Cost of goods sold (COGS) percentage is one of the most important financial performance metrics for both foodservice as well as for redemption gamerooms. Without constantly calculating and monitoring the COGS and its percentage, it is impossible to determine the profitability of different items and if you are making a profit. Constant monitoring of COGS percentages allows you to catch problems before they multiply into significant lost profits.
For a foodservice operation, COGS is the cost of all food and beverages used during the period of time. Typically, COGS is calculated on a weekly basis.
COGS is calculated using this formula:
(Beginning Inventory + Purchases) - Ending Inventory = COGS
The beginning inventory means the amount of food and beverage in the kitchen and storage rooms at the beginning of a period, usually the beginning of the week. For instance, on Monday there is $6,000 worth of food and beverages on hand, then $6,000 is the beginning inventory.
Purchases means the amount of food and beverages purchased and delivered that week. If deliveries of $4,000 worth of food and beverages arrived during that week, that would be the purchases.
Ending inventory is the amount of food and beverage product left when the week is over. Although product was purchased and delivered during the week, there will be less inventory at the end of the week since food and beverage was sold or discarded during that week. So, if on the following Monday inventory is taken and $4,000 worth of inventory remains, that is the ending inventory (It is also the beginning inventory for the next week).
In the above, the restaurant had $6,000 worth of inventory on hand on Monday, and then purchased another $4,000 of food and beverage product that week, for a total of $10,000 worth of inventory. The following Monday morning, there was $4,000 worth of inventory remaining. This means that $6,000 worth of inventory was used, the COGS for that week.
($6,000 + $4,000) = $10,000 - $4,000 = $6,000 COGS
Rather than compute COGS for all food and beverage together, it is important for profit management to calculate COGS for different categories of F&B. Food and different beverages will have different target COGS, so that is why it is important to calculate them individually. Typically, it is calculated separately for food, beer, wine, liquor, non-alcoholic beverages and merchandise sales. That is important to do so the target COGS percentages for each can be monitored.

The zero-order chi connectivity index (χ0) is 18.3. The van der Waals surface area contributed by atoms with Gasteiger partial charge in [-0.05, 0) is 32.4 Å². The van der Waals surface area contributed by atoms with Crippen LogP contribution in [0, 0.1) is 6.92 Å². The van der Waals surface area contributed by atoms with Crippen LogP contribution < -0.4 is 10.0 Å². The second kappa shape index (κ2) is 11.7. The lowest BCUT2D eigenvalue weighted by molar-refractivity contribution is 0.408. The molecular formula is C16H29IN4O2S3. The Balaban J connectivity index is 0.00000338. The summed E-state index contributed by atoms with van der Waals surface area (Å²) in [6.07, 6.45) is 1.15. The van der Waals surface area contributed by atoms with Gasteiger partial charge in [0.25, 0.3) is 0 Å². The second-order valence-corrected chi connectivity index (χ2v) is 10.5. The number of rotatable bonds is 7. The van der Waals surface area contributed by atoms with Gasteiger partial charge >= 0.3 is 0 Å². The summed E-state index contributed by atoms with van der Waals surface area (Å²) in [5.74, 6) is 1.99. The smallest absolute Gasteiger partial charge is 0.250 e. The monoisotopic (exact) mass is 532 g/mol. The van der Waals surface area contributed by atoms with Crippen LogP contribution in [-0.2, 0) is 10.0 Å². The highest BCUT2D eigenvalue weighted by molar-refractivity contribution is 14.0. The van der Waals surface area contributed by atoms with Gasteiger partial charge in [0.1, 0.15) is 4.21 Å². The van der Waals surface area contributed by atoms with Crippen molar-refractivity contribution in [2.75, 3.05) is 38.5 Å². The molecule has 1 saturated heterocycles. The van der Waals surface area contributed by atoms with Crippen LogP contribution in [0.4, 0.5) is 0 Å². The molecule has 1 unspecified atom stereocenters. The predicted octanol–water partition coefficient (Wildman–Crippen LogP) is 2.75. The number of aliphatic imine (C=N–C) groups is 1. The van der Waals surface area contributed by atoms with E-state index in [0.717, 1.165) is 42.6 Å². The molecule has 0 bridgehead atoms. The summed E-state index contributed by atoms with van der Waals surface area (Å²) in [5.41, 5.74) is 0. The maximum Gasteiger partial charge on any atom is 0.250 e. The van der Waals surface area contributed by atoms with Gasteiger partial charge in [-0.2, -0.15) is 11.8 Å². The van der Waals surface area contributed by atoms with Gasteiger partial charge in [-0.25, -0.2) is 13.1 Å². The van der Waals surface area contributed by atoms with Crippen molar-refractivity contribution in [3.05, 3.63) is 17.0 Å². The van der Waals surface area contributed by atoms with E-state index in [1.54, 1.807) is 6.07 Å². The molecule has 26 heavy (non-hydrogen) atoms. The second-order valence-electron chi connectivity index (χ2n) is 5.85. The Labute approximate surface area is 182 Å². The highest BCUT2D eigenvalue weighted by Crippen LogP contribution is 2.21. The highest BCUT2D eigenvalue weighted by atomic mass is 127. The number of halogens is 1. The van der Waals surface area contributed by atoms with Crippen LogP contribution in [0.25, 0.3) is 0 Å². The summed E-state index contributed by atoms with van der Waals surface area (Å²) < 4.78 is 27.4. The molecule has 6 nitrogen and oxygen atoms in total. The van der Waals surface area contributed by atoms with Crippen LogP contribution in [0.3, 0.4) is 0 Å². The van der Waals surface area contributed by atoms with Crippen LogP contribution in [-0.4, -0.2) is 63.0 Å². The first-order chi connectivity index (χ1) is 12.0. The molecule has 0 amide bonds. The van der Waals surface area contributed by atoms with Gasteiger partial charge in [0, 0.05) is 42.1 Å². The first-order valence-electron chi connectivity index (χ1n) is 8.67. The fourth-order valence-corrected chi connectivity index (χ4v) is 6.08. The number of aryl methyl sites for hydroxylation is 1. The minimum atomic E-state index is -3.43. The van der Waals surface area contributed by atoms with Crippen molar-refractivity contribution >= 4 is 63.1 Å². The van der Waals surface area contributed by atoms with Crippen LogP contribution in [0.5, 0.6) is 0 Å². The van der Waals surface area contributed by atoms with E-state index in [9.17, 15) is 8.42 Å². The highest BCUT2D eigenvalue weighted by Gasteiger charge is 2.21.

COGS percentages are determined by taking the COGS and dividing it by the revenue. For example, if the COGS for beer that week was $1,000 and $4,000 of beer was sold that week, the COGS percentage for beer would be 25%.
COGS divided by Revenues = COGS Percentage
If any COGS percentage is too high, then an investigation can be made to determine and correct the problem, which could include things such as incorrect portion control, product price increases, excessive waste, even theft.
For gamerooms, COGS is the cost of redemption prizes redeemed during the time period and the COGS percentage is the COGS divided by game revenue, either all games or just the redemption games. It is also referred to as “ticket payout percentage.” To keep a gameroom maximizing play and revenues, the ticket payout percentage differs for different types of games, so needs to be tracked and fine-tuned for each type. For example, “quick play games” require a higher ticket payout (higher COGS) whereas “alley games” should have a much lower payout. You can read a good article by Frank 'the Crank' Seninsky that explains how to calculate ticket payout percentages for gamerooms and how to fine-tune for different types of games by clicking here.
Below is a worksheet template for all these calculations. By clicking here, you can access the Excel worksheet with all the formulas built in.